MICHEL MARTIN, HOST:
Switching gears now to a subject that also inspires passion around the world, the finals are set at Euro 2012. That's Europe's big national team soccer tournament. It's being held in Ukraine and Poland this year. Italy got into the final, thanks to two goals from the striker, Mario Balotelli.
But it was not just Balotelli's brilliant play that was the subject of headlines. Balotelli is black and before the tournament began he threatened not to play if he was racially abused by fans, which he was, and he was not the only player or participant to raise the issue of the hostile racial climate at one of Europe's biggest sporting events.
One of England's former captains warned black fans to stay home or risk, quote, "coming back in a coffin." Dutch soccer legend, Ruud Gullit, spoke out after his team was racially abused during training. Here he is talking about that.
RUUD GULLIT: It is sad that we have to talk about this, you know, because football is all about joy. It's also, I think, a possibility also for the two countries who are hosting it to put themself on the map, and so we don't need this and it's good that we talk about it. It's sad that we talk about it.
MARTIN: So let's talk about it some more. We've called Simon Haydon. He is the international sports editor for the Associated Press and he's with us from Warsaw, Poland.
Simon, thanks for joining us.
SIMON HAYDON: My pleasure. Thank you for having me, Michel.
MARTIN: And you've been in Poland since the start of the tournament. So far, Germany, Croatia, Russia and Spain have all been fined for racist actions by their fans. Could you just tell us just a little bit about those incidents?
HAYDON: Yeah. What happened there - we have to emphasize this is a very small minority of fans who are really spoiling it for their countries. What would happen, generally, is that a player like Mario Balotelli, who is of African-Italian descent, would be the subject of fairly horrible monkey chants and also there were cases of bananas being thrown onto the pitch in his direction. These are all rather nasty. They were carried out by a small group and the soccer's organizing body has been very keen to slap down on these people very quickly, so it's the soccer authorities of each country that are being hit with some fairly hefty fines.
MARTIN: What are soccer's governing bodies doing to stop this? I mean, we remember that Balotelli said that if he were abused, he was going to walk off the field and then it was - you know, and the federation said, well, we'll fine you if you do that. That's going to be, you know, considered a serious, you know, offense on your part. Do you get the sense that the governing authorities are, in fact, taking this seriously?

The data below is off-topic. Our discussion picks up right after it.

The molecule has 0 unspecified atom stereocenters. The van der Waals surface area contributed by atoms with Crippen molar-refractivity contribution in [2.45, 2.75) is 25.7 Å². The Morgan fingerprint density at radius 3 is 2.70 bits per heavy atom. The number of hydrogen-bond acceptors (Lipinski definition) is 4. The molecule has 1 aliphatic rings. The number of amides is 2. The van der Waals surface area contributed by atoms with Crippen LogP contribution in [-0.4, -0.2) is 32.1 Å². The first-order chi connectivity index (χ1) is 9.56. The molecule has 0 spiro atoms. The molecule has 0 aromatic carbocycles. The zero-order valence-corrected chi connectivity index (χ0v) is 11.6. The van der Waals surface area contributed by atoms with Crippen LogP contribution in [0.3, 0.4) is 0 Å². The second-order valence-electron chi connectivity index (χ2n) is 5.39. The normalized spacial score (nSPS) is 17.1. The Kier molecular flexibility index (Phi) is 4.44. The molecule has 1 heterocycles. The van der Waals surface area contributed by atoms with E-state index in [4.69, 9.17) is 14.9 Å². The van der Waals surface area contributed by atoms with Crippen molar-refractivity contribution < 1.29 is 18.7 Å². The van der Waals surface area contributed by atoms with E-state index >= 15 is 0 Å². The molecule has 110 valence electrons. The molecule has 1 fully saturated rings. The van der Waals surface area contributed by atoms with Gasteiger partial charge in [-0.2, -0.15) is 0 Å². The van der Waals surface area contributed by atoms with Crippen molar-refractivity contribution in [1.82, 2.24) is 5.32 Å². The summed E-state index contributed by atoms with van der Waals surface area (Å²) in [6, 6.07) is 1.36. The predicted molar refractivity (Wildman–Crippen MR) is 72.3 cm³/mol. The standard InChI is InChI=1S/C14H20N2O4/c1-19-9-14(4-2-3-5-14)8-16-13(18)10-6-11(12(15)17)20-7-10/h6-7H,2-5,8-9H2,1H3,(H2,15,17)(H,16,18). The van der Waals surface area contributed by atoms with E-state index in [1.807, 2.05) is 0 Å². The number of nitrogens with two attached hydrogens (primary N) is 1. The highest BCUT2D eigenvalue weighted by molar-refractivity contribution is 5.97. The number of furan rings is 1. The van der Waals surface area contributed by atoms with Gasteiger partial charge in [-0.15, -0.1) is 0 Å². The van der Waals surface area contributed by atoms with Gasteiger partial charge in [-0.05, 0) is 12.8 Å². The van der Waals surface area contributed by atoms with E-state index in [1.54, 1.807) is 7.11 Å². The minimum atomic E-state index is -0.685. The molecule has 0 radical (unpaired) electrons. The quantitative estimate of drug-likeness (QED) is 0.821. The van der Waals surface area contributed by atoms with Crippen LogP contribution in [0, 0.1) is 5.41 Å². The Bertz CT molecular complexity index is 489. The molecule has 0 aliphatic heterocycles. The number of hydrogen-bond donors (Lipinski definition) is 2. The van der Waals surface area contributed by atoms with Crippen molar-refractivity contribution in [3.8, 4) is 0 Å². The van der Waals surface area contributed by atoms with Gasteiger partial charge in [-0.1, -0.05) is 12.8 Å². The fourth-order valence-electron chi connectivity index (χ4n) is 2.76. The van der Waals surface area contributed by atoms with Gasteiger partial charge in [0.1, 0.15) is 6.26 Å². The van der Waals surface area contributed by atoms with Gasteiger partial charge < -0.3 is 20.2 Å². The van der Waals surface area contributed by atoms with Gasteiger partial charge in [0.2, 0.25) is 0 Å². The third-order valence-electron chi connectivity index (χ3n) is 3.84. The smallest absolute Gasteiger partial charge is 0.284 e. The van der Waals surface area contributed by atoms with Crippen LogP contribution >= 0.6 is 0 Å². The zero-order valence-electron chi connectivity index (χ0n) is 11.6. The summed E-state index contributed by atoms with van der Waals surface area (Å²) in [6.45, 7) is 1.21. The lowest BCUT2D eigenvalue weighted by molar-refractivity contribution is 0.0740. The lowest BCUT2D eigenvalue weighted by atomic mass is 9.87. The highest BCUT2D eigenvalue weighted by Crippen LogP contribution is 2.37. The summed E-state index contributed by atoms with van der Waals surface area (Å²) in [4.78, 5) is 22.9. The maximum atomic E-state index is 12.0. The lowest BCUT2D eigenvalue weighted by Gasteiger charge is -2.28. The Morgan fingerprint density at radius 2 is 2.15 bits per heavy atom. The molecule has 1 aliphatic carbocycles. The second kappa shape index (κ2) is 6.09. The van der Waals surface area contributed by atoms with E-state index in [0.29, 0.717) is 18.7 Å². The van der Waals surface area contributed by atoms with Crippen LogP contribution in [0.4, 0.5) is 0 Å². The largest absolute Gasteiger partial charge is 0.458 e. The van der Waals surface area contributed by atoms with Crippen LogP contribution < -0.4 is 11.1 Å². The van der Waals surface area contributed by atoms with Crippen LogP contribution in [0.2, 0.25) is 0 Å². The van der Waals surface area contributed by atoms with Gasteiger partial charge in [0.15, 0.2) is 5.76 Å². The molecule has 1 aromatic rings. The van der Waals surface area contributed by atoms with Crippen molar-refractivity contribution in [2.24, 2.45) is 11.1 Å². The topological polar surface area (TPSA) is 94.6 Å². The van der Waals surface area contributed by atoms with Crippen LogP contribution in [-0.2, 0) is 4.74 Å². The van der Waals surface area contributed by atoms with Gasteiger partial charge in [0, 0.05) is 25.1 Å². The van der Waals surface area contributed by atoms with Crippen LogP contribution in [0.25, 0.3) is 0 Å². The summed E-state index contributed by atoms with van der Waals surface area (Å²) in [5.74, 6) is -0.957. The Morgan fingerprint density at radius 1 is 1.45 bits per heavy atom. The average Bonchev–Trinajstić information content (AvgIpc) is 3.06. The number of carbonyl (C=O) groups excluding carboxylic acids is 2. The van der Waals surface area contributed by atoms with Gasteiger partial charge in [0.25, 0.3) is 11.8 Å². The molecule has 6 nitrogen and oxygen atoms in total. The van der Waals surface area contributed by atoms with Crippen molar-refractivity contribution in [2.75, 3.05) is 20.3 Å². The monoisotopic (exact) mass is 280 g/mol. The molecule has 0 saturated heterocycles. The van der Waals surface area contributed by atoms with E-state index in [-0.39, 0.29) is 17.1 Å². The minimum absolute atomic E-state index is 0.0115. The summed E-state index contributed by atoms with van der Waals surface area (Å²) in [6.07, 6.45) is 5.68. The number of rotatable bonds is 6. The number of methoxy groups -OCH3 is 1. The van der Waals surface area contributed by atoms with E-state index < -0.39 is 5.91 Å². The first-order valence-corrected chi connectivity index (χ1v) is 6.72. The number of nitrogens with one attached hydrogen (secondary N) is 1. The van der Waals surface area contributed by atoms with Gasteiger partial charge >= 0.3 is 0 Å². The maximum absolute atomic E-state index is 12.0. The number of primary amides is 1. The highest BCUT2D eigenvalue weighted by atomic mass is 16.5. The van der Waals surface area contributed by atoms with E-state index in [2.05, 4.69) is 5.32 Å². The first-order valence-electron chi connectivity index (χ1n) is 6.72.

HAYDON: Well, from a sporting point of view, thank goodness he didn't walk off the field because he's turned out to be the star of the whole tournament. It's the players - the players from ethnic minorities are in a terrible position. They take deep offense at being racially abused and would like to do something about it and yet they're told if they do do something about it, then they face - then they're going to get into trouble. So they're pretty well stuck between a rock and a hard place.
I think they're eventually persuaded not to take any action by their coaches and their colleagues, and essentially what they have to do is they have to tough it out. It's unpleasant and no one should have to be subject to such abuse, but they are. It happens. It's not just Poland and Ukraine. This does happen, I'm afraid, in most countries in Europe.
MARTIN: I was going to ask about that. I mean people were saying, well, this is an Eastern European issue, but I mean Balotelli's been heckled even by fans in Italy, hasn't he? And he's on the Italian national soccer team. So overall, though, I wanted to ask, do you feel that this kind of behavior has put a cloud over the atmosphere there? Has it been a regular part of the experience for most of the fans and players over the course of the tournament? Or do you see it kind of isolated but still disturbing?
HAYDON: I would say your last option there. Isolated but disturbing is very accurate. It is quite rare. What we do have to say is that when the big soccer teams pack up and go away, we'll be left with domestic football, where racism is much more endemic and much more vicious. There are large groups of neo-Nazis who link themselves up with Polish and Ukrainian teams and are more or less parasites on the backs of these clubs who might be trying to behave themselves.
But it's a problem that's not - that has lessened massively over the last couple of decades in Western Europe, but in Eastern Europe, where life is developing very quickly at the moment in the last 20 years, it's a problem that's not going away as quickly as they'd like it to.
MARTIN: OK. Before we let you go, how was the tournament overall? How has it been overall? I mean as we mentioned, that Balotelli has been just absolutely lethal on the field. Overall, great - have you been having a good experience? Good play overall?
HAYDON: The soccer has been fantastic. It really is. This is the top tournament, even better than the World Cup. So for football fans, we love it. Socially, the Poles have been wonderful hosts and most people have had a great time. So you know, the small incidents of racism - we've got to get rid of them, but it's just a question of how we do it.
MARTIN: Simon Haydon is the international sports editor for the Associated Press, and he joined us from Warsaw, Poland. Simon, thank you.
HAYDON: Thank you. Bye, Michel. Transcript provided by NPR, Copyright NPR.